Through Esther Onchama, Kenya Laws has expressed how they touch base with the public as they regard it as their major stakeholder since the law they publish benefit them. They thrive to ensure the populace is satisfied with their services, by engaging with them and constantly informing them on the latest publication and emphasizing the importance of their inputs where development is concerned. They also emphasized upon us how adjudication is the cornerstone of every justice system and that such laws as brought by justice can only be in effect if they are published hence the role of law reporting.
We had Thomas Bruce who is the Director of Legal Information Institute (LII) from Cornell Law School in Canada who through Skype gave a lecture to participants on how they can go about to ensure sustainability of their legal information websites. He mentioned that Legal Information websites do not only require sustainability financially but its sustainability can mostly be measured by the results which only manifests long after the finances have come and gone. While mentioning the difficulty in the sustaining of Lii’s he did however point out the values depicted by a well sustained Lii. He mentioned three Values, Economic, Social and Organizational Values. See More of Tom on http://blog.law.cornell.edu/tbruce
For social values Lii’s are expected to know their audience, who they are and what they want. Engage in surveys to ensure that, which is difficult but crucial. For Organizational values, Lii’s are expected to conduct regular swot analysis, strengthen key relationships and a strong leadership structure. For Economic values, Lii’s should not only focus on the revenue aspect but should be objective driven and know that not all Grants are to be received and same should apply to jobs and activities. He emphasised how these three values work hand in hand for bigger and clearer picture.
Anne Assugah from Kenya Law reports also presented on Law Revision in Kenya. She mentioned in detail how they managed to compile the laws of Kenya and covered the gaps in years which had not been reported. She showed how the initial filling system of hard copies which is common in many of our jurisdictions, was inefficient and made law to be hardly accessed. They had to engage the law society, the law school, and attorney general’s chambers to help solve the scourge. Through coordination each wing was convinced on the whole idea and students were engaged for the scanning and proof reading retyping of the old judgment bringing them to conform to modern standards. It was a worthwhile project which makes Kenya to be up to date with their law publications and the support they are getting from other arms of government like the legislature and the executive which are also relying on them for publication of Acts of Parliament and The Treaties between the Kenyan Government and Other Countries. See www.kenyalaw.org.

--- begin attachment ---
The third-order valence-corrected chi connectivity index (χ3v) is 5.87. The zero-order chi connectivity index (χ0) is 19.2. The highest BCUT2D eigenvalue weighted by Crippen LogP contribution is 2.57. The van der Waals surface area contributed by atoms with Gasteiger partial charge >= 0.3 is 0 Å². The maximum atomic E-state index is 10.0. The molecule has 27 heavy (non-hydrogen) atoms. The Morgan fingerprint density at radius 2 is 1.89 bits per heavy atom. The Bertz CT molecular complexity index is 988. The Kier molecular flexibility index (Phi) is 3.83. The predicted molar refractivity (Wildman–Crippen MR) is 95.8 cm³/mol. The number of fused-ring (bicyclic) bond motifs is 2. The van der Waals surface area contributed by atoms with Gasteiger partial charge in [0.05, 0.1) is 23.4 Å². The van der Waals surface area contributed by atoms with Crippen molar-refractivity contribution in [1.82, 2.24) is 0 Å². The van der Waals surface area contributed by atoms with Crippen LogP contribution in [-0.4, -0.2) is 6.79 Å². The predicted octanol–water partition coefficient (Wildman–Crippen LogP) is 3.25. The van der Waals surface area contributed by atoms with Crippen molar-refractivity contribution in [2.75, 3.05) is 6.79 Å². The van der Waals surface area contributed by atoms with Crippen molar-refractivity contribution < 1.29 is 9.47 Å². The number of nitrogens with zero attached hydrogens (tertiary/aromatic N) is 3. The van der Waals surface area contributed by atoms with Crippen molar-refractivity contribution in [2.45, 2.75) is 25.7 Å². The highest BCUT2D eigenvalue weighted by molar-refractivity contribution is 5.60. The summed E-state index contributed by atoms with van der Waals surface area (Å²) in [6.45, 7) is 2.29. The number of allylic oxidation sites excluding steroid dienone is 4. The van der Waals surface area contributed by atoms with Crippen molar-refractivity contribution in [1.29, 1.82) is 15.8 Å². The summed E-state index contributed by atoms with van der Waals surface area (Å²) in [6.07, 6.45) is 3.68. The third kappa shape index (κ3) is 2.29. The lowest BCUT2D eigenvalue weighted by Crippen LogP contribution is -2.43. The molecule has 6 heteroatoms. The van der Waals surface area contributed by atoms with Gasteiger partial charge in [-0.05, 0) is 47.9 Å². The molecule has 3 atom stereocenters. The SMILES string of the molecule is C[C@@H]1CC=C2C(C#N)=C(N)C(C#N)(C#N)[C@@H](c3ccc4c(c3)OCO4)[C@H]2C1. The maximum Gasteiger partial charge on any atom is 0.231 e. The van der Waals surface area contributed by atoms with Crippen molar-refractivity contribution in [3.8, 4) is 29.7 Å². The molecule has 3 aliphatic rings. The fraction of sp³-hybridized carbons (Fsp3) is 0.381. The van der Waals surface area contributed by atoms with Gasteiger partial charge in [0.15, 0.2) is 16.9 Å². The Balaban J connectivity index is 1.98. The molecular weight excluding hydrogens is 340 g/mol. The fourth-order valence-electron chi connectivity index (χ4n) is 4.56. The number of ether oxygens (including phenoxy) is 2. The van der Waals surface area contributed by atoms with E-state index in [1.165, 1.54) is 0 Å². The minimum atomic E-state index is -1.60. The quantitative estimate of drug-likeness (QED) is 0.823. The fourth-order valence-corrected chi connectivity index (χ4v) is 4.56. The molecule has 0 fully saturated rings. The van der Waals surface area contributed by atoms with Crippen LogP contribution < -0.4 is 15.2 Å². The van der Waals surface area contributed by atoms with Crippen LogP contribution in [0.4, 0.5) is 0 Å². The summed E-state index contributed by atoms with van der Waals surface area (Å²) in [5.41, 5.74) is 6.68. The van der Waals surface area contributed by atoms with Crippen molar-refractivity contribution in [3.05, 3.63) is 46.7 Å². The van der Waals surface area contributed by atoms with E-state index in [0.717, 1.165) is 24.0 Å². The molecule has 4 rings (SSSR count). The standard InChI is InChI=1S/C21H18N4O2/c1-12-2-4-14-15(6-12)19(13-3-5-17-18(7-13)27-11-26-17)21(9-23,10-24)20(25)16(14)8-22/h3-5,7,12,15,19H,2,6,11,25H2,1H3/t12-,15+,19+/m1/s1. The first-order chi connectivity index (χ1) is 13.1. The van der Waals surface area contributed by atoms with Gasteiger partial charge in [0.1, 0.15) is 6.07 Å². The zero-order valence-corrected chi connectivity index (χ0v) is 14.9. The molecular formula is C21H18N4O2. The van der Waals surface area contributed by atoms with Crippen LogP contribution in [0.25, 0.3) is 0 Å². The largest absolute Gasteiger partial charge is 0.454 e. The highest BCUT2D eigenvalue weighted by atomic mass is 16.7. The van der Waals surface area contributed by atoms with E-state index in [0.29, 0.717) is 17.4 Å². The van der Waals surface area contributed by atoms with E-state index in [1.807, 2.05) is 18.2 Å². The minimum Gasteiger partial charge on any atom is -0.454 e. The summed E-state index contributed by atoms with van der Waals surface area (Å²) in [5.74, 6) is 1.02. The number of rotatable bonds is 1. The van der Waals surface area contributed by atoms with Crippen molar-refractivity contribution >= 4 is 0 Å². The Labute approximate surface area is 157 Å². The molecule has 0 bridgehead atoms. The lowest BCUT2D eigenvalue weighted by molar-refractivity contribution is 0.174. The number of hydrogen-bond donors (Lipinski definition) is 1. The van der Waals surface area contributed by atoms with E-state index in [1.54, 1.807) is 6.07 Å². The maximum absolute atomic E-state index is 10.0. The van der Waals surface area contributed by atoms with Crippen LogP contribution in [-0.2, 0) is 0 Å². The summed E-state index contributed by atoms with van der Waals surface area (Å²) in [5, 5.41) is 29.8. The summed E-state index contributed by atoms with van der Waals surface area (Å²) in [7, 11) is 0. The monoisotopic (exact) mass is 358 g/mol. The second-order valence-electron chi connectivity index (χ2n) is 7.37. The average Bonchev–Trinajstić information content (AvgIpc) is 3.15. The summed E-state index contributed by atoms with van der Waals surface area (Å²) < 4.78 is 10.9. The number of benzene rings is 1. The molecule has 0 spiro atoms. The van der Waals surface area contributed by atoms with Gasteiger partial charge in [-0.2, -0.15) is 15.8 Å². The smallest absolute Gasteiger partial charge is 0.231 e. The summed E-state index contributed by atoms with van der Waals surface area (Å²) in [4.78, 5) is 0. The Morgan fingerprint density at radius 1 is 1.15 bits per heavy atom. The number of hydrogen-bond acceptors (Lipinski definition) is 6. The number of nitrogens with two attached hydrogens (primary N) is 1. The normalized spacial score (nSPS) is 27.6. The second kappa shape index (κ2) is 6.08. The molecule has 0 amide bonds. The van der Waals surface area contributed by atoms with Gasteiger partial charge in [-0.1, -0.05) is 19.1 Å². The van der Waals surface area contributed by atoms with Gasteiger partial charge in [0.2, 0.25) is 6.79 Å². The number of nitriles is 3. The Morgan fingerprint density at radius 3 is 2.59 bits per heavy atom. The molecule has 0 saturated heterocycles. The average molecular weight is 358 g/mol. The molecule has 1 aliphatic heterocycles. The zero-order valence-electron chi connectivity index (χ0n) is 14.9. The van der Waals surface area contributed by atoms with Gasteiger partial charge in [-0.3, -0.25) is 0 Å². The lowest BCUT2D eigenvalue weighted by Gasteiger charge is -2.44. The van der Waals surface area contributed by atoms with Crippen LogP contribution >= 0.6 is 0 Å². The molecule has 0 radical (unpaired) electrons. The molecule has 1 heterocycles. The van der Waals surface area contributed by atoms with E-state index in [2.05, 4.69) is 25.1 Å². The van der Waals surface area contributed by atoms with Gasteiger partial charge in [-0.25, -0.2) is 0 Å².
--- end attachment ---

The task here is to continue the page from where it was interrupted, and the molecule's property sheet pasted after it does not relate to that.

Other facilitators were Mariya Badeva- Bright who is also coordinator of AfricanLii gave training on the content development and editorial Practices. This has to do with the uniform standards that have to be complied with when content is being collected and disseminated onto the website. She also talked on Legal policy considerations with respect to free access to law. Kerry Anderson alongside Martin Mbui from Kenya Law Reports both spoke on the Technologies for Law reporting. Monica Achode and Linda Ochieng were other speakers and they spoke on Legal research training. See more on Kerry and Mariya by visiting www.africanlii.org
The workshop was really a worthwhile effort especially in introducing and acquainting the recently formulated Lii’s of Uganda, Zimbabwe and Zambia on their mandates and expectations and how they should go on to carry their work.